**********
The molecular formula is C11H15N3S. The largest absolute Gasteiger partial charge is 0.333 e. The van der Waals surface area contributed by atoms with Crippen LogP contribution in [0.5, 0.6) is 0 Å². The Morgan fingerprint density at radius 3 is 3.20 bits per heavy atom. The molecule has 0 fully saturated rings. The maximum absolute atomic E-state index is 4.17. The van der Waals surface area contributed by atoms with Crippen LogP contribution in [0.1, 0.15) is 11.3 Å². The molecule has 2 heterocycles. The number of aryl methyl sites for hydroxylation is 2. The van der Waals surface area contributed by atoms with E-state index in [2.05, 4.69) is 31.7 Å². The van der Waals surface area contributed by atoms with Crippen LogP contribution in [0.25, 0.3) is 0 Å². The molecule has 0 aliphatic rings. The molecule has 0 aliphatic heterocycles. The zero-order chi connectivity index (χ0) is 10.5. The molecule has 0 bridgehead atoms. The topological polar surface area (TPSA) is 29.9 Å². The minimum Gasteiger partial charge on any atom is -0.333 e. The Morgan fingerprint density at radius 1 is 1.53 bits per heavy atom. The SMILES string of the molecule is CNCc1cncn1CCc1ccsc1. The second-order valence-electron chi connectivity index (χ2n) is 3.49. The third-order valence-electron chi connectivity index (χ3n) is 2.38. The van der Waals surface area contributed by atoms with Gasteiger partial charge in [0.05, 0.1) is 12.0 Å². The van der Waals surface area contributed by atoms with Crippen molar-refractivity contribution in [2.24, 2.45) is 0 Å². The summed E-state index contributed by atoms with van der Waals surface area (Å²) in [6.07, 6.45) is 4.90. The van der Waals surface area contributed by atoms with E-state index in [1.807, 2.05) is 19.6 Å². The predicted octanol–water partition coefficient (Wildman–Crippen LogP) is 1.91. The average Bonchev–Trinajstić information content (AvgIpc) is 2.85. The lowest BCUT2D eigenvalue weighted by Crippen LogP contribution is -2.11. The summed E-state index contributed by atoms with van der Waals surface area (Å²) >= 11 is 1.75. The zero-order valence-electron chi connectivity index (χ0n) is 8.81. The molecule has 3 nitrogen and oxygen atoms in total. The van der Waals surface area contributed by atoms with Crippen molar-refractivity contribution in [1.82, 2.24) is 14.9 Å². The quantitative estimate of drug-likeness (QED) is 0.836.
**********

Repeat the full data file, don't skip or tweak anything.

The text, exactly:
The molecular formula is C11H15N3S. The largest absolute Gasteiger partial charge is 0.333 e. The van der Waals surface area contributed by atoms with Crippen LogP contribution in [0.5, 0.6) is 0 Å². The Morgan fingerprint density at radius 3 is 3.20 bits per heavy atom. The molecule has 0 fully saturated rings. The maximum absolute atomic E-state index is 4.17. The van der Waals surface area contributed by atoms with Crippen LogP contribution in [0.1, 0.15) is 11.3 Å². The molecule has 2 heterocycles. The number of aryl methyl sites for hydroxylation is 2. The van der Waals surface area contributed by atoms with E-state index in [2.05, 4.69) is 31.7 Å². The van der Waals surface area contributed by atoms with Crippen LogP contribution in [0.25, 0.3) is 0 Å². The molecule has 0 aliphatic rings. The molecule has 0 aliphatic heterocycles. The zero-order chi connectivity index (χ0) is 10.5. The molecule has 0 bridgehead atoms. The topological polar surface area (TPSA) is 29.9 Å². The minimum Gasteiger partial charge on any atom is -0.333 e. The Morgan fingerprint density at radius 1 is 1.53 bits per heavy atom. The SMILES string of the molecule is CNCc1cncn1CCc1ccsc1. The second-order valence-electron chi connectivity index (χ2n) is 3.49. The third-order valence-electron chi connectivity index (χ3n) is 2.38. The van der Waals surface area contributed by atoms with Gasteiger partial charge in [0.05, 0.1) is 12.0 Å². The van der Waals surface area contributed by atoms with Crippen molar-refractivity contribution in [2.24, 2.45) is 0 Å². The summed E-state index contributed by atoms with van der Waals surface area (Å²) in [6.07, 6.45) is 4.90. The van der Waals surface area contributed by atoms with E-state index in [1.807, 2.05) is 19.6 Å². The predicted octanol–water partition coefficient (Wildman–Crippen LogP) is 1.91. The average Bonchev–Trinajstić information content (AvgIpc) is 2.85. The lowest BCUT2D eigenvalue weighted by Crippen LogP contribution is -2.11. The summed E-state index contributed by atoms with van der Waals surface area (Å²) >= 11 is 1.75. The zero-order valence-electron chi connectivity index (χ0n) is 8.81. The molecule has 3 nitrogen and oxygen atoms in total. The van der Waals surface area contributed by atoms with Crippen molar-refractivity contribution in [1.82, 2.24) is 14.9 Å². The quantitative estimate of drug-likeness (QED) is 0.836.